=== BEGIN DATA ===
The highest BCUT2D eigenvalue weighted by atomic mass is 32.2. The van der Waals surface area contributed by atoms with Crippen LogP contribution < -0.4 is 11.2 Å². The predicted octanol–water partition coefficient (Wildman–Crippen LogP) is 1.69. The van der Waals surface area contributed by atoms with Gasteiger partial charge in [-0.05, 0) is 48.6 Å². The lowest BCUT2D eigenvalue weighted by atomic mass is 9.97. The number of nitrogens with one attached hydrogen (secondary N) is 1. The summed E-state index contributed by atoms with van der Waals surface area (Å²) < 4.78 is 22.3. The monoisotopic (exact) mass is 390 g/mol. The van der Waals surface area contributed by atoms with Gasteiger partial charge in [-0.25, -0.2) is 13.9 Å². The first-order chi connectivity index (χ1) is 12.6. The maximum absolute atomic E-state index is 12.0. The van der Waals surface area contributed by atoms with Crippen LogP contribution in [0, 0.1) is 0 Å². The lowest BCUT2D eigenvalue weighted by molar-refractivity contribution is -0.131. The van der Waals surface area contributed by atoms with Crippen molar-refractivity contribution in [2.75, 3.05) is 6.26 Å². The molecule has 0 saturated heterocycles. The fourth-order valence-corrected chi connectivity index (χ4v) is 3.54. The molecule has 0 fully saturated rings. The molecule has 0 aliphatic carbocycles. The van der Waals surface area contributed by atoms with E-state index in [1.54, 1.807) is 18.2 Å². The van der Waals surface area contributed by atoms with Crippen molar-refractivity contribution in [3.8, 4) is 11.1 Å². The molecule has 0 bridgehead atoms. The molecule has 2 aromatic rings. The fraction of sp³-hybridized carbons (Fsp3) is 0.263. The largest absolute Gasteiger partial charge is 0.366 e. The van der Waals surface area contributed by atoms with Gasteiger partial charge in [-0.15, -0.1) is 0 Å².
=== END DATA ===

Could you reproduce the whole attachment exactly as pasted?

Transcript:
The highest BCUT2D eigenvalue weighted by atomic mass is 32.2. The van der Waals surface area contributed by atoms with Crippen LogP contribution < -0.4 is 11.2 Å². The predicted octanol–water partition coefficient (Wildman–Crippen LogP) is 1.69. The van der Waals surface area contributed by atoms with Gasteiger partial charge in [-0.05, 0) is 48.6 Å². The lowest BCUT2D eigenvalue weighted by atomic mass is 9.97. The number of nitrogens with one attached hydrogen (secondary N) is 1. The summed E-state index contributed by atoms with van der Waals surface area (Å²) < 4.78 is 22.3. The monoisotopic (exact) mass is 390 g/mol. The van der Waals surface area contributed by atoms with Gasteiger partial charge in [-0.25, -0.2) is 13.9 Å². The first-order chi connectivity index (χ1) is 12.6. The maximum absolute atomic E-state index is 12.0. The van der Waals surface area contributed by atoms with Crippen LogP contribution in [0, 0.1) is 0 Å². The lowest BCUT2D eigenvalue weighted by molar-refractivity contribution is -0.131. The van der Waals surface area contributed by atoms with Crippen molar-refractivity contribution in [2.75, 3.05) is 6.26 Å². The molecule has 0 saturated heterocycles. The fourth-order valence-corrected chi connectivity index (χ4v) is 3.54. The molecule has 0 fully saturated rings. The molecule has 0 aliphatic carbocycles. The van der Waals surface area contributed by atoms with E-state index in [1.54, 1.807) is 18.2 Å². The van der Waals surface area contributed by atoms with Crippen molar-refractivity contribution in [3.8, 4) is 11.1 Å². The molecule has 0 bridgehead atoms. The molecule has 2 aromatic rings. The fraction of sp³-hybridized carbons (Fsp3) is 0.263. The largest absolute Gasteiger partial charge is 0.366 e. The van der Waals surface area contributed by atoms with Gasteiger partial charge in [-0.15, -0.1) is 0 Å².